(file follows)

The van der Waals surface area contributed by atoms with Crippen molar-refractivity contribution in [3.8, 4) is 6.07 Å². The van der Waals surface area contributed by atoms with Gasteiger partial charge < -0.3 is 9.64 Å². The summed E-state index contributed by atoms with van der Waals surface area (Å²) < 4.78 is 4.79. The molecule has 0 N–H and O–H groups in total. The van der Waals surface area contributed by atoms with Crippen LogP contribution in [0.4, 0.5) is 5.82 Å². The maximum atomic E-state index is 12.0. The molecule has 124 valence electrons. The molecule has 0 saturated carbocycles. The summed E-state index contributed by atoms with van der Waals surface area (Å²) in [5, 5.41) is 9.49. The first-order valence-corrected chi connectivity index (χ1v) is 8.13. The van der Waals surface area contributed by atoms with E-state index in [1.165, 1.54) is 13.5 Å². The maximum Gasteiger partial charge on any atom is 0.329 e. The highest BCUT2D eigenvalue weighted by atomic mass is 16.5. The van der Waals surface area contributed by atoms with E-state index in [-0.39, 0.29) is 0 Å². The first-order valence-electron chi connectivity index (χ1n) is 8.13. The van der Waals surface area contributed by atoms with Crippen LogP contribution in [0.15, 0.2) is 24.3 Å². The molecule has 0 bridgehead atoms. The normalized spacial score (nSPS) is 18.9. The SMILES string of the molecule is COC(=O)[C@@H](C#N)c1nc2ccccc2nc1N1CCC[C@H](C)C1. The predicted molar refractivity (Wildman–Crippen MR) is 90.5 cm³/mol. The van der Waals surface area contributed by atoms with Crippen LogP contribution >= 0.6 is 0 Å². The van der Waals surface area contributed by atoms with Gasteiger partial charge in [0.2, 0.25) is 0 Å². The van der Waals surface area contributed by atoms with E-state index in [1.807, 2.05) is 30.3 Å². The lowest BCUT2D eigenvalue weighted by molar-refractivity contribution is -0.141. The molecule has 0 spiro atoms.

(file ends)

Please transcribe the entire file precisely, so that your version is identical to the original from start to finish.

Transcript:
The van der Waals surface area contributed by atoms with Crippen molar-refractivity contribution in [3.8, 4) is 6.07 Å². The van der Waals surface area contributed by atoms with Gasteiger partial charge < -0.3 is 9.64 Å². The summed E-state index contributed by atoms with van der Waals surface area (Å²) < 4.78 is 4.79. The molecule has 0 N–H and O–H groups in total. The van der Waals surface area contributed by atoms with Crippen LogP contribution in [0.4, 0.5) is 5.82 Å². The maximum atomic E-state index is 12.0. The molecule has 124 valence electrons. The molecule has 0 saturated carbocycles. The summed E-state index contributed by atoms with van der Waals surface area (Å²) in [5, 5.41) is 9.49. The first-order valence-corrected chi connectivity index (χ1v) is 8.13. The van der Waals surface area contributed by atoms with E-state index in [1.165, 1.54) is 13.5 Å². The maximum Gasteiger partial charge on any atom is 0.329 e. The highest BCUT2D eigenvalue weighted by atomic mass is 16.5. The van der Waals surface area contributed by atoms with E-state index in [-0.39, 0.29) is 0 Å². The first-order valence-electron chi connectivity index (χ1n) is 8.13. The van der Waals surface area contributed by atoms with Crippen LogP contribution in [0.15, 0.2) is 24.3 Å². The molecule has 0 bridgehead atoms. The normalized spacial score (nSPS) is 18.9. The SMILES string of the molecule is COC(=O)[C@@H](C#N)c1nc2ccccc2nc1N1CCC[C@H](C)C1. The predicted molar refractivity (Wildman–Crippen MR) is 90.5 cm³/mol. The van der Waals surface area contributed by atoms with Crippen LogP contribution >= 0.6 is 0 Å². The van der Waals surface area contributed by atoms with Gasteiger partial charge in [0.2, 0.25) is 0 Å². The van der Waals surface area contributed by atoms with E-state index in [1.807, 2.05) is 30.3 Å². The lowest BCUT2D eigenvalue weighted by molar-refractivity contribution is -0.141. The molecule has 0 spiro atoms.